Life on Earth is made of and made possible by an inconceivably intricate web of relationships among myriad and diverse species. Each species has been shaped by evolution and woven into an ornate ecological tapestry across eons that dwarf the totality of human history. Beyond the grasp of human intellectual powers, the complexity of the biosphere is perhaps best comprehended by its beauty – beauty visible both in its mossy, roaring, shimmering presence and in its abstract, geometric and mathematical elegance.
The global web of ecosystems is resilient and can withstand a certain amount of shock and abuse. Some extinction, some disturbance, won’t destabilize the whole. However, as more threads are broken, the fabric risks tearing apart. It took nature billions of years to weave this life-creating tapestry and human activity over the last 200 years is wearing it thin. What ecologists call the “Sixth Mass Extinction” is the definitive sign that holes are beginning to form in the tapestry of life. Humanity destroys its home at its own peril.
- Practical: The greatest threat facing humanity is the ongoing species extinction crisis, referred to by scientists as the Sixth Mass Extinction.1 The extinction crisis is the unraveling of humanity’s biological life support system.
- Moral: The greatest moral imperative facing humanity is to end the extinction crisis – all human and non-human life hangs in the balance. The ongoing Sixth Mass Extinction is the moral equivalent of genocide against the natural world and civilizational self-destruction.
Extinction is normal. Species regularly go extinct as a consequence of competition, natural selection, and environmental change. Mass extinction is not normal. In a mass extinction event, species go extinct much faster than what is historically normal. There have been five other mass extinction events in geological history.2 Each has been caused by a cataclysmic disturbance to Earth’s systems – a giant meteor impact, a chain of volcanoes erupting for centuries, etc. The Sixth Mass Extinction is different. This time, the mass die off of species on Earth is being caused by the voluntary actions of a single species. This time mass extinction is a choice.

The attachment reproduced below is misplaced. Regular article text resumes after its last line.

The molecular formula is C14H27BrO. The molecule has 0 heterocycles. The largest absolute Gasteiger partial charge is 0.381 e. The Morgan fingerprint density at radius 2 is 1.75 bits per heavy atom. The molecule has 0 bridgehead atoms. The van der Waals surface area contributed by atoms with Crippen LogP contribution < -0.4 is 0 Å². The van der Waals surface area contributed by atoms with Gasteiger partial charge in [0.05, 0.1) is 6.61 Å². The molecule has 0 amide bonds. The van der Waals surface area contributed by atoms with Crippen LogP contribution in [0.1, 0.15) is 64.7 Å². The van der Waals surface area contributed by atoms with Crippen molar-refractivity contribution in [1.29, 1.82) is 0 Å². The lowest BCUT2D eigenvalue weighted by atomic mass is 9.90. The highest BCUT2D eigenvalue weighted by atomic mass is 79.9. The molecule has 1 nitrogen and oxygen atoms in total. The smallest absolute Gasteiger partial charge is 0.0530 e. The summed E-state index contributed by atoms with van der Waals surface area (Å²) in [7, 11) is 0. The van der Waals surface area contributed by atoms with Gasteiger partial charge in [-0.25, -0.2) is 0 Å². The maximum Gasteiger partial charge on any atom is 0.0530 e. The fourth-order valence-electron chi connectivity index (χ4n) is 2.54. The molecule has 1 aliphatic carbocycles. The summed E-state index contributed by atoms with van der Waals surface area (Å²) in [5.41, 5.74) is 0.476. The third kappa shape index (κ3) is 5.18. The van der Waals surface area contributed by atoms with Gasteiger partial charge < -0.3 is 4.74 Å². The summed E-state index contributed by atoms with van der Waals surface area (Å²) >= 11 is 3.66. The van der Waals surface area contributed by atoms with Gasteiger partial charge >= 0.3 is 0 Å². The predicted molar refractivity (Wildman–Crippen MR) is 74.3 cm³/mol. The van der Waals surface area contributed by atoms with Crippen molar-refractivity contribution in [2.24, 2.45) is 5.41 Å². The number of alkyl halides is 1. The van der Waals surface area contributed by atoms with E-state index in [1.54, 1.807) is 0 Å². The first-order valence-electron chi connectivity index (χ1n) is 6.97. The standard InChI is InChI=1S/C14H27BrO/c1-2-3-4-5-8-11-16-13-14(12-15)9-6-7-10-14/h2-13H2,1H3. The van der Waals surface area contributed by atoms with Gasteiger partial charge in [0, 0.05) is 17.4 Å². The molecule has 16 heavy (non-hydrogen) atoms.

The Sixth Mass Extinction is fundamentally an issue of carrying capacity. Humans require resources to survive, so each additional individual exacts a resource toll on the environment. Humans, like all other species, require habitats that supply water, food, physical space, shelter, and a variety of other goods (the human footprint is far larger than the human carbon footprint).3 Further, humans share a planet with countless other species that also need habitats and resources. Therefore, the human carrying capacity of the Earth must not be set at the absolute physical limits of the Earth itself, but at a point of balance which allows other species to survive and flourish. The ongoing Sixth Mass Extinction is incontrovertible proof we are already far out of balance.
The chief cause of the Sixth Mass Extinction is explosive, exponential human population growth that has far exceeded Earth’s human carrying capacity. The world population in the year 1800 was under one billion. Today it is eight billion.4 Simultaneously, technological advancements have enabled many humans to consume far more resources per capita. Indeed, to suggest technology is the solution to humanity’s environmental woes is to ignore the overwhelming historical trend of technological progress enabling additional resource consumption, not reducing it. Technology will not provide a magic solution to the extinction crisis. The only solution is for humans to make the choice to adopt an ethics of limits.
The locus of action for solving complex, global problems is in and among nations. Every nation on Earth must choose to do its part to end the extinction crisis by gradually shrinking its population. Citizens of every nation have the right and the duty to collectively choose to adopt a national ethic of limits to population growth and implement both family planning and immigration policies to realize these ethical principles.5
America is home to more than 1,300 threatened or endangered animal species. That number has steadily increased for decades, despite billions of taxpayer dollars — and billions more in private spending by environmentalists — devoted toward conservation.
In all the perturbations of earth systems that mark the onset of the Anthropocene, human population growth is at the heart of the problem. All credible estimates of the earth’s human carrying capacity clearly show that we are already beyond long-term sustainability. Only through increased intentionality with regard to human population growth can we avoid catastrophic failure of the support system for human well-being as well as the well-being of the web of life in general.
Carnegie Museum of Natural History
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